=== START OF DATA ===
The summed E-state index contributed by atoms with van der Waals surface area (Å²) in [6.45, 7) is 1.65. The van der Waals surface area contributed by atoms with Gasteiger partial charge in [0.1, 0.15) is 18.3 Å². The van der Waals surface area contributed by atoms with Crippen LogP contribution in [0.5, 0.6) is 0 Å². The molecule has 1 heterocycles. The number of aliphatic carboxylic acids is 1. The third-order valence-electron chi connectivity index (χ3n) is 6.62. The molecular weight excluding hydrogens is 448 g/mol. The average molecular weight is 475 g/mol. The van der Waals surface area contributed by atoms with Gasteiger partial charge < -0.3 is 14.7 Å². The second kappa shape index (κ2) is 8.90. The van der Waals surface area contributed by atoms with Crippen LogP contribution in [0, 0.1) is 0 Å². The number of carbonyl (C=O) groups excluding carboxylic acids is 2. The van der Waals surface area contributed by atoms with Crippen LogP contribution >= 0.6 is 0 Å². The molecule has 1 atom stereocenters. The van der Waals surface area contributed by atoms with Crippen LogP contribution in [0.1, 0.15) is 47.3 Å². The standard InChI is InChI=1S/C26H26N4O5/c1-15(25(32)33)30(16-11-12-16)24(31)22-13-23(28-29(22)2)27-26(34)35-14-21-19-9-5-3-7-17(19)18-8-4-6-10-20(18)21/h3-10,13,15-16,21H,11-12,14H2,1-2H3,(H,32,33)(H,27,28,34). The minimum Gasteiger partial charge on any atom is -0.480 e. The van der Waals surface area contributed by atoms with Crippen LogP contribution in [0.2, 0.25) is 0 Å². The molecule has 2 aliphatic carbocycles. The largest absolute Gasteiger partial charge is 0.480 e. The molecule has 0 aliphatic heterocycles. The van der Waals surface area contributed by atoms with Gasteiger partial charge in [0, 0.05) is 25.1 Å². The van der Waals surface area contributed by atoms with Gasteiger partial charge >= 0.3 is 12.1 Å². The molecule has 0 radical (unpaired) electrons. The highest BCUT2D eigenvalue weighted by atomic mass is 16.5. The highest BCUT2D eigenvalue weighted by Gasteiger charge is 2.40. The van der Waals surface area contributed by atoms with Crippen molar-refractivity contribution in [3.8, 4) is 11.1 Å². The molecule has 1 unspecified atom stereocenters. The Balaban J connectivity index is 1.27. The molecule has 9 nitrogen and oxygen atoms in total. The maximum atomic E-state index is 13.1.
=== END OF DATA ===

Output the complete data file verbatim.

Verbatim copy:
The summed E-state index contributed by atoms with van der Waals surface area (Å²) in [6.45, 7) is 1.65. The van der Waals surface area contributed by atoms with Gasteiger partial charge in [0.1, 0.15) is 18.3 Å². The van der Waals surface area contributed by atoms with Crippen LogP contribution in [0.5, 0.6) is 0 Å². The molecule has 1 heterocycles. The number of aliphatic carboxylic acids is 1. The third-order valence-electron chi connectivity index (χ3n) is 6.62. The molecular weight excluding hydrogens is 448 g/mol. The average molecular weight is 475 g/mol. The van der Waals surface area contributed by atoms with Gasteiger partial charge < -0.3 is 14.7 Å². The second kappa shape index (κ2) is 8.90. The van der Waals surface area contributed by atoms with Crippen LogP contribution in [0, 0.1) is 0 Å². The number of carbonyl (C=O) groups excluding carboxylic acids is 2. The van der Waals surface area contributed by atoms with Crippen LogP contribution >= 0.6 is 0 Å². The molecule has 1 atom stereocenters. The van der Waals surface area contributed by atoms with Crippen LogP contribution in [0.1, 0.15) is 47.3 Å². The standard InChI is InChI=1S/C26H26N4O5/c1-15(25(32)33)30(16-11-12-16)24(31)22-13-23(28-29(22)2)27-26(34)35-14-21-19-9-5-3-7-17(19)18-8-4-6-10-20(18)21/h3-10,13,15-16,21H,11-12,14H2,1-2H3,(H,32,33)(H,27,28,34). The minimum Gasteiger partial charge on any atom is -0.480 e. The van der Waals surface area contributed by atoms with Crippen LogP contribution in [0.2, 0.25) is 0 Å². The molecule has 2 aliphatic carbocycles. The largest absolute Gasteiger partial charge is 0.480 e. The molecule has 0 aliphatic heterocycles. The van der Waals surface area contributed by atoms with Gasteiger partial charge in [0, 0.05) is 25.1 Å². The van der Waals surface area contributed by atoms with Gasteiger partial charge >= 0.3 is 12.1 Å². The molecule has 0 radical (unpaired) electrons. The highest BCUT2D eigenvalue weighted by atomic mass is 16.5. The highest BCUT2D eigenvalue weighted by Gasteiger charge is 2.40. The van der Waals surface area contributed by atoms with Crippen molar-refractivity contribution in [3.8, 4) is 11.1 Å². The molecule has 1 unspecified atom stereocenters. The Balaban J connectivity index is 1.27. The molecule has 9 nitrogen and oxygen atoms in total. The maximum atomic E-state index is 13.1.